Dennis Schatz NSTA President-Elect
Pacific Science Center Educator Selected as the National Science Teachers Association’s 2018-2019 President-Elect.
SEATTLE, Wa.—June 6, 2018—The National Science Teachers Association (NSTA) announced that Dennis Schatz, senior advisor at Pacific Science Center and field editor for NSTA’s Connected Science Learning, began his one-year term as president-elect of NSTA on June 1, 2018. He will assume the office of president on June 1, 2019. He is believed to be the first informal science educator to lead the 74-year-old organization.
“With a background in science education in both the formal and informal settings and as an association leader, Dennis is uniquely suited for his new role as the new president-elect of NSTA,” said NSTA Executive Director Dr. David Evans. “His insights will help the Association to amplify educator voices to improve science teaching and learning across the country.”
A research solar astronomer by training, Schatz began his career working as an Associate Director of Astronomy and Physics Education plus Assistant Director, Science Activities for the Visually Impaired (SAVI) at the Lawrence Hall of Science at the University of California, Berkeley. In 1977 Schatz moved to Seattle and accepted a position with Pacific Science Center, where he has held a broad range of positions, including Director of the Regional Astronomy Education Laboratory and Vice President for Education. In 1999, he helped initiate and co-lead the award-winning Washington State LASER (Leadership and Assistance for Science Education Reform) program. Because of this Science Center effort, more than 90% of the elementary school students in the state now use effective science education curricula.
“Dennis’ contributions to the Seattle community and his profession have had a profound impact on Pacific Science Center’s efforts, and we are proud to have him on our team. We look forward to supporting him in his new role as he continues to emphasize the importance of science education,” said Will Daugherty, President and CEO of Pacific Science Center.
An NSTA member since 1973, Schatz has contributed extensively to the Association. He was elected to the NSTA board as Director of Informal Science (2015-2018). He also served as the program chair for the 2004 and 1994 area conferences, the conference chair for the 1998 area conference, and worked on several committees. Schatz is also an NSTA Press author and has written several journal articles for the Association.
In addition to his work with NSTA, Schatz is extremely active with other state and national organizations and science initiatives. He was a board member (1997-2008) and the President (2005-2007) of the Astronomical Society of the Pacific, was a charter board member (1980-83) and President (1982-83) of the Association of Astronomy Educators, and served as a board member for the Washington Science Teachers Association (2006-2011). Schatz currently serves as a member of the board for the Biological Sciences Curriculum Study (BSCS) and is a board member for the Smithsonian Science Education Center. He also was an AAAS Fellow (2012), was a member of the National Academies Teacher Advisory Council (TAC), was a member of the National Research Council’s Earth/Space framework design team, was a field reviewer of the Next Generation Science Standards, and is the author of 25 science books for children.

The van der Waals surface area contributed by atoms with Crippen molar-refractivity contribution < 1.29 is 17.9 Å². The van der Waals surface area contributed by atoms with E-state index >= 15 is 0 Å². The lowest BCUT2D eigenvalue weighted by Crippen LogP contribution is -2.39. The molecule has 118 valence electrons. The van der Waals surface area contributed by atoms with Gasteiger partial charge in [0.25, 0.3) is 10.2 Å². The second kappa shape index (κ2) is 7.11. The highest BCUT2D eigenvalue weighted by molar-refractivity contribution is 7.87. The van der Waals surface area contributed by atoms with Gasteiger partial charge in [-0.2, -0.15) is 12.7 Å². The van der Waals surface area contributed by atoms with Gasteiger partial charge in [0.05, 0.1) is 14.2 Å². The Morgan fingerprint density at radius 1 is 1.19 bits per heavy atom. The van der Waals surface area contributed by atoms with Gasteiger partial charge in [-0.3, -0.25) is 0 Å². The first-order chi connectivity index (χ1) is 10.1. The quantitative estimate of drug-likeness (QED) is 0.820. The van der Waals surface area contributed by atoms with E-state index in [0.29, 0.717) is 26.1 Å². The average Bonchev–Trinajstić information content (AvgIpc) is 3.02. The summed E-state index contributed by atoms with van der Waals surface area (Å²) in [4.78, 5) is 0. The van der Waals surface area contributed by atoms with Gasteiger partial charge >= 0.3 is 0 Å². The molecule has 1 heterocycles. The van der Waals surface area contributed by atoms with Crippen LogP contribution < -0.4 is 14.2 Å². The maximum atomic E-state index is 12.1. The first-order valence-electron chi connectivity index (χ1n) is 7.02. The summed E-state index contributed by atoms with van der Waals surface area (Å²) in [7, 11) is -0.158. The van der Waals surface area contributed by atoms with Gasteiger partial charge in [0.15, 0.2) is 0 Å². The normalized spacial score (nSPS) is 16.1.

Throughout his career, Schatz has been honored extensively for his contributions to science and science education. In 2017, Schatz had Asteroid 25232 renamed Asteroid Schatz by the International Astronomical Union (IAU) in recognition for his leadership in astronomy and science education. His other accomplishments include receiving NSTA’s Faraday Science Communicator Award in 2009 and NSTA’s Distinguished Informal Science Educator Award in 2005.
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The Arlington, VA-based National Science Teachers Association is the largest professional organization in the world promoting excellence in science teaching and learning, preschool through college. NSTA’s membership includes approximately 55,000 science teachers, science supervisors, administrators, scientists, business representatives, and others involved in science education.
ABOUT PACIFIC SCIENCE CENTER
Pacific Science Center is an independent, not-for-profit institution in Seattle. The institution’s mission is to ignite curiosity in every child and fuels a passion for discovery, experimentation, and critical thinking in all of us. Pacific Science Center’s award-winning, interactive programs reach more than 1.1 million people each year – in their communities, classrooms, and on the Pacific Science Center campus and at the Mercer Slough Environmental Education Center. Pacific Science Center began as the United States Science Pavilion during the 1962 Seattle World’s Fair. Millions came to explore the wonders of science during the World’s Fair and upon closing ceremonies, the Science Pavilion was given new life as the private not-for-profit Pacific Science Center, becoming the first U.S. museum founded as a science and technology center. On July 22, 2010 Pacific Science Center was declared a City of Seattle Landmark.